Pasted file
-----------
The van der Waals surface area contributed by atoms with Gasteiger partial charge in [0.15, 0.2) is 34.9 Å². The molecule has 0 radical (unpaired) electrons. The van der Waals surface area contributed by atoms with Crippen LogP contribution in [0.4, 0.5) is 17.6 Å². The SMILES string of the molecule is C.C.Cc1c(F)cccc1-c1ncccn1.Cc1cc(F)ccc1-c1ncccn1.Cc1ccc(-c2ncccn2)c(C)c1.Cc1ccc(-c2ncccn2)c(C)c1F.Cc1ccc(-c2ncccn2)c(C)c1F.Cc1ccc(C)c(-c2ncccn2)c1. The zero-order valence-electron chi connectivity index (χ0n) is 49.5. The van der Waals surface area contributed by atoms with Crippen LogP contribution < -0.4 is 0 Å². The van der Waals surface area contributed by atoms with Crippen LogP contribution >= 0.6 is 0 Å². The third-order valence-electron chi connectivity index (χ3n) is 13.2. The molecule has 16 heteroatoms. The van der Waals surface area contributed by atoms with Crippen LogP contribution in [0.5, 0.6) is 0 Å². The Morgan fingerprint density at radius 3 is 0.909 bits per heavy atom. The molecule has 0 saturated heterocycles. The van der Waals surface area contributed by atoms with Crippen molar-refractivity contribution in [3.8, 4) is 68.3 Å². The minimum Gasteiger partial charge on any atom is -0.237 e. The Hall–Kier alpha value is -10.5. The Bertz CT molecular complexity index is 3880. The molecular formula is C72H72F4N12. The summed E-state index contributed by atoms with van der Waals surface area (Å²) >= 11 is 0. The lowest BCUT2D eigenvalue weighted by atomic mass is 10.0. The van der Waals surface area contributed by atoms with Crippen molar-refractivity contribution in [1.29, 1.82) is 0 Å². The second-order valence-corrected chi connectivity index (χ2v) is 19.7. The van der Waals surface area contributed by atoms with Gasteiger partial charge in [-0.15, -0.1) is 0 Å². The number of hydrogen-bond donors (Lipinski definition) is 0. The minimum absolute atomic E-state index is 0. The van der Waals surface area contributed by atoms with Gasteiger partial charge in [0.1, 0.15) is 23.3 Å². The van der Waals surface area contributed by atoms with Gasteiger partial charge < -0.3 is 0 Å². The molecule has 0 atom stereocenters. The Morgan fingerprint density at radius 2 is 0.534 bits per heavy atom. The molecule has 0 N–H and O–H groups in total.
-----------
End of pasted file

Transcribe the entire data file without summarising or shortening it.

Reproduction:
The van der Waals surface area contributed by atoms with Gasteiger partial charge in [0.15, 0.2) is 34.9 Å². The molecule has 0 radical (unpaired) electrons. The van der Waals surface area contributed by atoms with Crippen LogP contribution in [0.4, 0.5) is 17.6 Å². The SMILES string of the molecule is C.C.Cc1c(F)cccc1-c1ncccn1.Cc1cc(F)ccc1-c1ncccn1.Cc1ccc(-c2ncccn2)c(C)c1.Cc1ccc(-c2ncccn2)c(C)c1F.Cc1ccc(-c2ncccn2)c(C)c1F.Cc1ccc(C)c(-c2ncccn2)c1. The zero-order valence-electron chi connectivity index (χ0n) is 49.5. The van der Waals surface area contributed by atoms with Crippen LogP contribution < -0.4 is 0 Å². The van der Waals surface area contributed by atoms with Crippen LogP contribution >= 0.6 is 0 Å². The third-order valence-electron chi connectivity index (χ3n) is 13.2. The molecule has 16 heteroatoms. The van der Waals surface area contributed by atoms with Crippen LogP contribution in [0.5, 0.6) is 0 Å². The Morgan fingerprint density at radius 3 is 0.909 bits per heavy atom. The molecule has 0 saturated heterocycles. The van der Waals surface area contributed by atoms with Crippen molar-refractivity contribution in [3.8, 4) is 68.3 Å². The minimum Gasteiger partial charge on any atom is -0.237 e. The Hall–Kier alpha value is -10.5. The Bertz CT molecular complexity index is 3880. The molecular formula is C72H72F4N12. The summed E-state index contributed by atoms with van der Waals surface area (Å²) >= 11 is 0. The lowest BCUT2D eigenvalue weighted by atomic mass is 10.0. The van der Waals surface area contributed by atoms with Crippen molar-refractivity contribution in [1.29, 1.82) is 0 Å². The second-order valence-corrected chi connectivity index (χ2v) is 19.7. The van der Waals surface area contributed by atoms with Gasteiger partial charge in [-0.15, -0.1) is 0 Å². The number of hydrogen-bond donors (Lipinski definition) is 0. The minimum absolute atomic E-state index is 0. The van der Waals surface area contributed by atoms with Gasteiger partial charge in [0.1, 0.15) is 23.3 Å². The van der Waals surface area contributed by atoms with Gasteiger partial charge < -0.3 is 0 Å². The molecule has 0 atom stereocenters. The Morgan fingerprint density at radius 2 is 0.534 bits per heavy atom. The molecule has 0 N–H and O–H groups in total.